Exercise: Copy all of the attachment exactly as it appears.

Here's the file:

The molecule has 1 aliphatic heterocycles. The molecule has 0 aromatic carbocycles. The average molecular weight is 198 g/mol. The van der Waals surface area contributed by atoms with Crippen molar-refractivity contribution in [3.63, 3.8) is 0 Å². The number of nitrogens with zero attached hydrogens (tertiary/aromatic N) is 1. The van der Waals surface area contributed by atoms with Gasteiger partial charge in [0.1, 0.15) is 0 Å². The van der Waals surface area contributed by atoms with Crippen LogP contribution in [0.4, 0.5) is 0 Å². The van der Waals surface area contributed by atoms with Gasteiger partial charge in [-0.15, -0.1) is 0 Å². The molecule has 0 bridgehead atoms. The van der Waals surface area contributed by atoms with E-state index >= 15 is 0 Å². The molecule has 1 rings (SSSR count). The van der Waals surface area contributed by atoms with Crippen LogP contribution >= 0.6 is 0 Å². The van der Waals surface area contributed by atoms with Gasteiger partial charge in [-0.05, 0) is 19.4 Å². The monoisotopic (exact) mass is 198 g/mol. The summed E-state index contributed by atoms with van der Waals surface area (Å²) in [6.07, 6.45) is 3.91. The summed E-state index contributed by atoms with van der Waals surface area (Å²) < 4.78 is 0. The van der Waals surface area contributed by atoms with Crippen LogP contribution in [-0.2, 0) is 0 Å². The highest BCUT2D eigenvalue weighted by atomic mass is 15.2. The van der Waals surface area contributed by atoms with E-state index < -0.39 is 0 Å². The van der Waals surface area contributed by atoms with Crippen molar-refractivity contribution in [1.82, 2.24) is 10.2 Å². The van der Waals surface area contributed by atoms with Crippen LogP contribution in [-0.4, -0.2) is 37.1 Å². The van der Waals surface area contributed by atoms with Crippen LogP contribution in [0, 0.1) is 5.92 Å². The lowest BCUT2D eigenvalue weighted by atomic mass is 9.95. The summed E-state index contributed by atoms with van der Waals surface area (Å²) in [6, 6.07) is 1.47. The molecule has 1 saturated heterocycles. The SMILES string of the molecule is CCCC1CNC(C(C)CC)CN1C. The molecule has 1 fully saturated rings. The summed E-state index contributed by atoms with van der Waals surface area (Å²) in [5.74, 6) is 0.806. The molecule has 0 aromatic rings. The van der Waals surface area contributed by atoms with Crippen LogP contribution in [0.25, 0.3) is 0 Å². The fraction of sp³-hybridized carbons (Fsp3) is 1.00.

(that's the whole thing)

The molecule has 1 aliphatic heterocycles. The molecule has 0 aromatic carbocycles. The average molecular weight is 198 g/mol. The van der Waals surface area contributed by atoms with Crippen molar-refractivity contribution in [3.63, 3.8) is 0 Å². The number of nitrogens with zero attached hydrogens (tertiary/aromatic N) is 1. The van der Waals surface area contributed by atoms with Gasteiger partial charge in [0.1, 0.15) is 0 Å². The van der Waals surface area contributed by atoms with Crippen LogP contribution in [0.4, 0.5) is 0 Å². The van der Waals surface area contributed by atoms with Gasteiger partial charge in [-0.15, -0.1) is 0 Å². The molecule has 0 bridgehead atoms. The van der Waals surface area contributed by atoms with E-state index >= 15 is 0 Å². The molecule has 1 rings (SSSR count). The van der Waals surface area contributed by atoms with Crippen LogP contribution >= 0.6 is 0 Å². The van der Waals surface area contributed by atoms with Gasteiger partial charge in [-0.05, 0) is 19.4 Å². The monoisotopic (exact) mass is 198 g/mol. The summed E-state index contributed by atoms with van der Waals surface area (Å²) in [6.07, 6.45) is 3.91. The summed E-state index contributed by atoms with van der Waals surface area (Å²) < 4.78 is 0. The van der Waals surface area contributed by atoms with Crippen LogP contribution in [-0.2, 0) is 0 Å². The highest BCUT2D eigenvalue weighted by atomic mass is 15.2. The van der Waals surface area contributed by atoms with E-state index < -0.39 is 0 Å². The van der Waals surface area contributed by atoms with Crippen molar-refractivity contribution in [1.82, 2.24) is 10.2 Å². The van der Waals surface area contributed by atoms with Crippen LogP contribution in [-0.4, -0.2) is 37.1 Å². The van der Waals surface area contributed by atoms with Crippen LogP contribution in [0, 0.1) is 5.92 Å². The lowest BCUT2D eigenvalue weighted by atomic mass is 9.95. The summed E-state index contributed by atoms with van der Waals surface area (Å²) in [6, 6.07) is 1.47. The molecule has 1 saturated heterocycles. The SMILES string of the molecule is CCCC1CNC(C(C)CC)CN1C. The molecule has 1 fully saturated rings. The summed E-state index contributed by atoms with van der Waals surface area (Å²) in [5.74, 6) is 0.806. The molecule has 0 aromatic rings. The van der Waals surface area contributed by atoms with Crippen LogP contribution in [0.25, 0.3) is 0 Å². The fraction of sp³-hybridized carbons (Fsp3) is 1.00.